This is the second story on good software gone bad. The previous one was about a horribly failed development process that resulting in a broken, unusable piece of software. In this case, the software works fine. It's some of the decisions the developer made around usage that sabotaged their game.
In September 2011, Disney Interactive published a game called "Where's My Water?", a physics-based game where your goal was to get water to an alligator named Swampy who, unlike his filthy fellow gators, liked being freshly showered and clean. The game was a great education in how to use the mechanics of a smartphone or tablet and its puzzles could vex adults, never mind the kids who were the target market.
The game did so well that Disney would make two similar games based on its own IP. First was "Where's My Perry," featuring the characters from the animated show "Phinneas and Ferb," and "Where's My Mickey," featuring Mickey Mouse and Goofy.
More importantly, for the first time, Disney created a whole new intellectual property for a game rather than relying on existing IP. The "Perry" and "Mickey" games came later, buoyed by the success of "Water" and its whole new cast of characters, all alligators. The Hollywood Reporter said the game reached the top spot in 30 countries. It even knocked "Angry Birds" off the No. 1 perch for a few weeks.
Then came the sequel.
"Where's My Water? 2"came out in September and promptly sank into the swamps. Reviews weren't stellar, but that wasn't its undoing. The problem was the game’s mechanics itself, and people recognized immediately what Disney was trying to pull.
First, they integrated Facebook into the game. The original game was listed as for kids 6 and up (no way a 6-year-old is going to solve some of those maps, they are rough) but now, due to Facebook age restriction, it was 13 and up. Worse, they added obnoxious features like asking your FB friends to help you advance to the next level, or else cough up another 99 cents, like you have in "Candy Crush Saga."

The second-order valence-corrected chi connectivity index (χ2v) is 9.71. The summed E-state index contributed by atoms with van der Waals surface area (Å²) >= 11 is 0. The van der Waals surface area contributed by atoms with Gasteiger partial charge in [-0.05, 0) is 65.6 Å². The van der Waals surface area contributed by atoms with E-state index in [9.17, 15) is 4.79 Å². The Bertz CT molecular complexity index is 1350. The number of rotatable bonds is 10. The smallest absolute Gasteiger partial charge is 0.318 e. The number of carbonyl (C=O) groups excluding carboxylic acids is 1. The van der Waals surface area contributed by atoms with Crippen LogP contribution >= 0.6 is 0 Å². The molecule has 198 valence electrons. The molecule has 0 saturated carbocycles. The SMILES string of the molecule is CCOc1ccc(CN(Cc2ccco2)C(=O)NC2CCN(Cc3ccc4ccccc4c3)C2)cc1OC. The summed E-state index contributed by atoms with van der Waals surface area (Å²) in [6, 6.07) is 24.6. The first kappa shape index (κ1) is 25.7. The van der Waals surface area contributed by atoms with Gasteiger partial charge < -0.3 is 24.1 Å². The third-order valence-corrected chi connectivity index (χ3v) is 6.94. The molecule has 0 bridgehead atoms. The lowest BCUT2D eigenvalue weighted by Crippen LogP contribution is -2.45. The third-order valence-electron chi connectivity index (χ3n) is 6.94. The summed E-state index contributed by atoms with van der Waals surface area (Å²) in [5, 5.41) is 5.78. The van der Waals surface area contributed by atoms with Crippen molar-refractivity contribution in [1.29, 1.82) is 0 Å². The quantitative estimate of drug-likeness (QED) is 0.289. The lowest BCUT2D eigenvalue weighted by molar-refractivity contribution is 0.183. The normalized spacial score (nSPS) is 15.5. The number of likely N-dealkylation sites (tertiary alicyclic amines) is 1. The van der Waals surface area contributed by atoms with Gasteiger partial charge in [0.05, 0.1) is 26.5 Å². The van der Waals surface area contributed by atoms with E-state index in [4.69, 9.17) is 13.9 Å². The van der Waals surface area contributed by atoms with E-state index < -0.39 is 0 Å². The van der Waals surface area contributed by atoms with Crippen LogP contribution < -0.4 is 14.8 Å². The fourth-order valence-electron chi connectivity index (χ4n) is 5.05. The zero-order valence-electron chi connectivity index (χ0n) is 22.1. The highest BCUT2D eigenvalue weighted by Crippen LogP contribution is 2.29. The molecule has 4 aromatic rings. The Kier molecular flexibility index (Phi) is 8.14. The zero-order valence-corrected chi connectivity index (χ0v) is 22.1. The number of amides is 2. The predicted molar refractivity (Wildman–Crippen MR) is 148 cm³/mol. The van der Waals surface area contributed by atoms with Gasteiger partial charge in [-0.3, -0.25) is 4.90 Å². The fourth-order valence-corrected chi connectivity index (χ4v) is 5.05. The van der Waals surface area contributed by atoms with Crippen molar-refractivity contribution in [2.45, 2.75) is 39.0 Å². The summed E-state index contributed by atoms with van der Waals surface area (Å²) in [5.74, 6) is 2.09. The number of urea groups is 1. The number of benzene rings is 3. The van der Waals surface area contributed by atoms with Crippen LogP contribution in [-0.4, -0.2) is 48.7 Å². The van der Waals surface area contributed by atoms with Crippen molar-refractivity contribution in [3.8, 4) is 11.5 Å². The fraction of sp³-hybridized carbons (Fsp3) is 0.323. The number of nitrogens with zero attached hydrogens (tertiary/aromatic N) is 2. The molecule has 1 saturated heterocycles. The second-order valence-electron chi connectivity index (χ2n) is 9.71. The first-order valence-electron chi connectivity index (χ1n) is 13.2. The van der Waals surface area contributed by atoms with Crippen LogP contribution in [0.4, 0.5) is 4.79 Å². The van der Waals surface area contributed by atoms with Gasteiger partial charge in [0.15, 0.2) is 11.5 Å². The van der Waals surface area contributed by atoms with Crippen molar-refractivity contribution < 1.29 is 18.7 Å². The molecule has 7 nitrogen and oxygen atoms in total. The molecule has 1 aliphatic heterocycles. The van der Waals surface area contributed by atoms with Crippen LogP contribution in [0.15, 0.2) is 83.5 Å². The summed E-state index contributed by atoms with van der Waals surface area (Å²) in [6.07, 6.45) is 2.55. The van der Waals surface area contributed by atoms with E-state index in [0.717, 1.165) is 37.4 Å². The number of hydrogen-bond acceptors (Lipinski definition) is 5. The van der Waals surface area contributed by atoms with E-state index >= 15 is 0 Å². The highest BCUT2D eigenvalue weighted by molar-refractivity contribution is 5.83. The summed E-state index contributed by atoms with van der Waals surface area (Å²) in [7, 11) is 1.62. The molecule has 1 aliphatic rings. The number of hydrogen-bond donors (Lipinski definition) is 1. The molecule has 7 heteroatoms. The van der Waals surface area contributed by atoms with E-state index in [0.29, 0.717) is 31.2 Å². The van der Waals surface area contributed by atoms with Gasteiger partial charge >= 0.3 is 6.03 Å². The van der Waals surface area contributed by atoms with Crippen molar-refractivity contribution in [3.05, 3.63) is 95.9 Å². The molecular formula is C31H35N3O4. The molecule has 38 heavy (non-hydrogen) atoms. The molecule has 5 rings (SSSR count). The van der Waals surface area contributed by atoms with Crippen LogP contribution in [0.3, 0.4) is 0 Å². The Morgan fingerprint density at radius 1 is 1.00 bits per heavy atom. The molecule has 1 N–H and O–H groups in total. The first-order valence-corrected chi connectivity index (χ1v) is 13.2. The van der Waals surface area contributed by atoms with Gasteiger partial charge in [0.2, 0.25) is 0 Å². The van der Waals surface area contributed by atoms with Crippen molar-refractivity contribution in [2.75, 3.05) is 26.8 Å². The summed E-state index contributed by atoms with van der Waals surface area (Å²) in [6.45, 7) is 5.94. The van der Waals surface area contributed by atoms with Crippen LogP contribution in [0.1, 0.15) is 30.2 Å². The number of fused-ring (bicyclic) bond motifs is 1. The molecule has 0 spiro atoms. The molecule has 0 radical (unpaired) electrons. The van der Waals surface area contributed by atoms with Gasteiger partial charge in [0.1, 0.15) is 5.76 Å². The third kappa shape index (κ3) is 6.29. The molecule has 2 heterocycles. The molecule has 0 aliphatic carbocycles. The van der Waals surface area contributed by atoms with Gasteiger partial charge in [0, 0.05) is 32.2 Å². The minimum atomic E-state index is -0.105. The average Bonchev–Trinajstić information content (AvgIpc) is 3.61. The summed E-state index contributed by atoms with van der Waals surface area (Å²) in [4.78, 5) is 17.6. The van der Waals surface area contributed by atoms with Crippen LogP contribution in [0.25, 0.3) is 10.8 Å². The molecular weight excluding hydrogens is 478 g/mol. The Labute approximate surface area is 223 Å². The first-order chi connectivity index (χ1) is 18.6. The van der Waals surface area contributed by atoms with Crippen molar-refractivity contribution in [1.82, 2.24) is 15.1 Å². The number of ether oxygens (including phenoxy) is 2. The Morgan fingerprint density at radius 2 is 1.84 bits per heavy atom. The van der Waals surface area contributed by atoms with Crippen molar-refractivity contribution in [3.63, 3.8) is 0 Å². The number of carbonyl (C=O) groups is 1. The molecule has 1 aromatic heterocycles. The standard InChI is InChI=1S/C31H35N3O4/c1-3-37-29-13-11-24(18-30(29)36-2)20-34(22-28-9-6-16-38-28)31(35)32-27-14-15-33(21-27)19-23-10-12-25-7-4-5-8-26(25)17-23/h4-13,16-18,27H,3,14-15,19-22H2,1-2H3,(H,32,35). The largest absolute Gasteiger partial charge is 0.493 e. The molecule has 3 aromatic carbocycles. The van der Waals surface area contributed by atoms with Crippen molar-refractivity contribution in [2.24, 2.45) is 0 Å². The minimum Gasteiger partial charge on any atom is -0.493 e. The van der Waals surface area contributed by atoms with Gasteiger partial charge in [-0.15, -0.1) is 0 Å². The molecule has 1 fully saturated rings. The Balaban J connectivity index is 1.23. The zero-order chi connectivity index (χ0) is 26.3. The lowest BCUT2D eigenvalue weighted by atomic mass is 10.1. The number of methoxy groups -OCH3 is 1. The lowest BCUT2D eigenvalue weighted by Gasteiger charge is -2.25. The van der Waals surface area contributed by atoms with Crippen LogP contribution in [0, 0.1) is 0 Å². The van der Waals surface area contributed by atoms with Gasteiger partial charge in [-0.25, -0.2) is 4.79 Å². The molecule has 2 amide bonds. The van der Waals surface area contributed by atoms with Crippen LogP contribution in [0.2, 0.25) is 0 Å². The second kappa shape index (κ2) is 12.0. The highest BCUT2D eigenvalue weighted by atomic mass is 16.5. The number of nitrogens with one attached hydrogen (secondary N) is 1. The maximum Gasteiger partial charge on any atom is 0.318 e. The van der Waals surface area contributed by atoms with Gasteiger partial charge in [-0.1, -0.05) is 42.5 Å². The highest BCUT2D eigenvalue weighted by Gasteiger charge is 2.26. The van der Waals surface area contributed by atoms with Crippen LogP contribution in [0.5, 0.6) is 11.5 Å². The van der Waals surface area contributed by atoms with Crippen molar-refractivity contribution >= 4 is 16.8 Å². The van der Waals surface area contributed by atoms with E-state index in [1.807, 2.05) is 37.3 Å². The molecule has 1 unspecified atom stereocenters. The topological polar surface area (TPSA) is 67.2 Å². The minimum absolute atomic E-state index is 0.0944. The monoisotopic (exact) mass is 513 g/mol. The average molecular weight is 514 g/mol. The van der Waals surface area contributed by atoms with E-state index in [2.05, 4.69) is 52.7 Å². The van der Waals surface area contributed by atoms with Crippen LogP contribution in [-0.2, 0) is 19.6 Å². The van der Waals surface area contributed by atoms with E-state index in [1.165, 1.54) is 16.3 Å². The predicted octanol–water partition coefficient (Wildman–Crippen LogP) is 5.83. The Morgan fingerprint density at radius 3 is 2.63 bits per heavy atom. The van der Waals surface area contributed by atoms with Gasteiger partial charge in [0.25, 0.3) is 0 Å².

Facebook integration and pestering your friends is going to become the death of games. You already see it in the rapidly fading Zynga and in the failure of WMW?2. People don't want to be bothered by their friends to join the game because the game demands "neighbors" or it's unplayable. Anti-FarmVille pages popped up all over Facebook as people got sick of the constant invites and updates from friends over a game. "Angry Birds" would never have been the hit it is if it operated on the Zynga model.
Then Disney added "power ups," which helped with game play, adding another potential revenue stream beyond the 99 cents you paid for the game. This also did not go over well.
But the clincher was the "energy bar." It slowly ran down as you played, and eventually you'd run out of energy and it was game over. If you were failing over and over on one level, well, you were out of luck and had to take a rest, or pay $16.99 to continue. However, Disney did listen to user complaints, and on a December 19 update it removed the energy bar, complete with a funny animation of the game's "villain" Cranky chewing up the bar and eating it.
It's not a sin to want to make money off your IP, but Disney got it all wrong. Rather than sell t-shirts, stuffed animals or candy, like Rovio did with "Angry Birds," or better yet, make an animated series based on Swampy, et al., for its cable channels, Disney tried to squeeze money out of the game itself.
They should have used the game as the razor as a 99-cent deal and used other merchandise as the blades. Nix the Facebook integration. Find other ways to monetize the game the way Rovio did. Or at the very least come out with a game specially designed for Facebook, as Rovio did with "Angry Birds Friends."
WMW?2's failure should be an example to game makers out there: let the game be a game, and not an obvious money squeeze. And keep Facebook out of it.